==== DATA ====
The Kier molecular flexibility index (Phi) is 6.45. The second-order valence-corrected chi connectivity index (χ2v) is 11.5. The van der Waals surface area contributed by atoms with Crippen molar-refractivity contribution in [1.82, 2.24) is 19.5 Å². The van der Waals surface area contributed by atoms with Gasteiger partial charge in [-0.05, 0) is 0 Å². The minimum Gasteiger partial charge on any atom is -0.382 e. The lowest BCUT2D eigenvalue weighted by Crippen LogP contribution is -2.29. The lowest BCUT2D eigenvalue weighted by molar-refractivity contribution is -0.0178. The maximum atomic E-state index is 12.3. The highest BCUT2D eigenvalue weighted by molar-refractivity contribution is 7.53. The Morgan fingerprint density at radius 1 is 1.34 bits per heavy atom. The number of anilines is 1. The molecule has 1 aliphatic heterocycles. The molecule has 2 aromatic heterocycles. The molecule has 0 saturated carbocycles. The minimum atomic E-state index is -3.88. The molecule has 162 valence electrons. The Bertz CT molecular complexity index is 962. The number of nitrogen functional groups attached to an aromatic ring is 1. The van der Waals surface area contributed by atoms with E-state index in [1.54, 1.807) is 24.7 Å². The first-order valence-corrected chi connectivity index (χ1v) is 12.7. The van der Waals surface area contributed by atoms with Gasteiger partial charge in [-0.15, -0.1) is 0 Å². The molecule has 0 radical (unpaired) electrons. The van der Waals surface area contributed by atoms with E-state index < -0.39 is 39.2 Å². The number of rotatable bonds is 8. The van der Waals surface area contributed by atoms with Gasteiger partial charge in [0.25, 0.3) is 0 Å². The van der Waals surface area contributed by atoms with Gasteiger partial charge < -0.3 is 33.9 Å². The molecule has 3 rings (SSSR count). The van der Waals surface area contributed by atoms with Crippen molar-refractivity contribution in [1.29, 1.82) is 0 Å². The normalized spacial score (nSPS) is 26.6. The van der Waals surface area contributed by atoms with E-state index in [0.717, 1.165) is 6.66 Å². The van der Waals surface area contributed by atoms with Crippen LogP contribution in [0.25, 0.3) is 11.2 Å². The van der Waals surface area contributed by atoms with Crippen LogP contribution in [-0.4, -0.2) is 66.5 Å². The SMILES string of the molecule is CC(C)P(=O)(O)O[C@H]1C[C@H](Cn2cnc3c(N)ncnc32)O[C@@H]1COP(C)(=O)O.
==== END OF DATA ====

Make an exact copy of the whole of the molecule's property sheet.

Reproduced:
The Kier molecular flexibility index (Phi) is 6.45. The second-order valence-corrected chi connectivity index (χ2v) is 11.5. The van der Waals surface area contributed by atoms with Crippen molar-refractivity contribution in [1.82, 2.24) is 19.5 Å². The van der Waals surface area contributed by atoms with Gasteiger partial charge in [-0.05, 0) is 0 Å². The minimum Gasteiger partial charge on any atom is -0.382 e. The lowest BCUT2D eigenvalue weighted by Crippen LogP contribution is -2.29. The lowest BCUT2D eigenvalue weighted by molar-refractivity contribution is -0.0178. The maximum atomic E-state index is 12.3. The highest BCUT2D eigenvalue weighted by molar-refractivity contribution is 7.53. The Morgan fingerprint density at radius 1 is 1.34 bits per heavy atom. The number of anilines is 1. The molecule has 1 aliphatic heterocycles. The molecule has 2 aromatic heterocycles. The molecule has 0 saturated carbocycles. The minimum atomic E-state index is -3.88. The molecule has 162 valence electrons. The Bertz CT molecular complexity index is 962. The number of nitrogen functional groups attached to an aromatic ring is 1. The van der Waals surface area contributed by atoms with E-state index in [1.54, 1.807) is 24.7 Å². The first-order valence-corrected chi connectivity index (χ1v) is 12.7. The van der Waals surface area contributed by atoms with Gasteiger partial charge in [-0.15, -0.1) is 0 Å². The molecule has 0 radical (unpaired) electrons. The van der Waals surface area contributed by atoms with E-state index < -0.39 is 39.2 Å². The number of rotatable bonds is 8. The van der Waals surface area contributed by atoms with Gasteiger partial charge in [0.25, 0.3) is 0 Å². The van der Waals surface area contributed by atoms with Gasteiger partial charge < -0.3 is 33.9 Å². The molecule has 3 rings (SSSR count). The van der Waals surface area contributed by atoms with Crippen molar-refractivity contribution in [1.29, 1.82) is 0 Å². The normalized spacial score (nSPS) is 26.6. The van der Waals surface area contributed by atoms with E-state index in [0.717, 1.165) is 6.66 Å². The van der Waals surface area contributed by atoms with Crippen LogP contribution in [0.25, 0.3) is 11.2 Å². The van der Waals surface area contributed by atoms with Crippen LogP contribution in [-0.4, -0.2) is 66.5 Å². The SMILES string of the molecule is CC(C)P(=O)(O)O[C@H]1C[C@H](Cn2cnc3c(N)ncnc32)O[C@@H]1COP(C)(=O)O.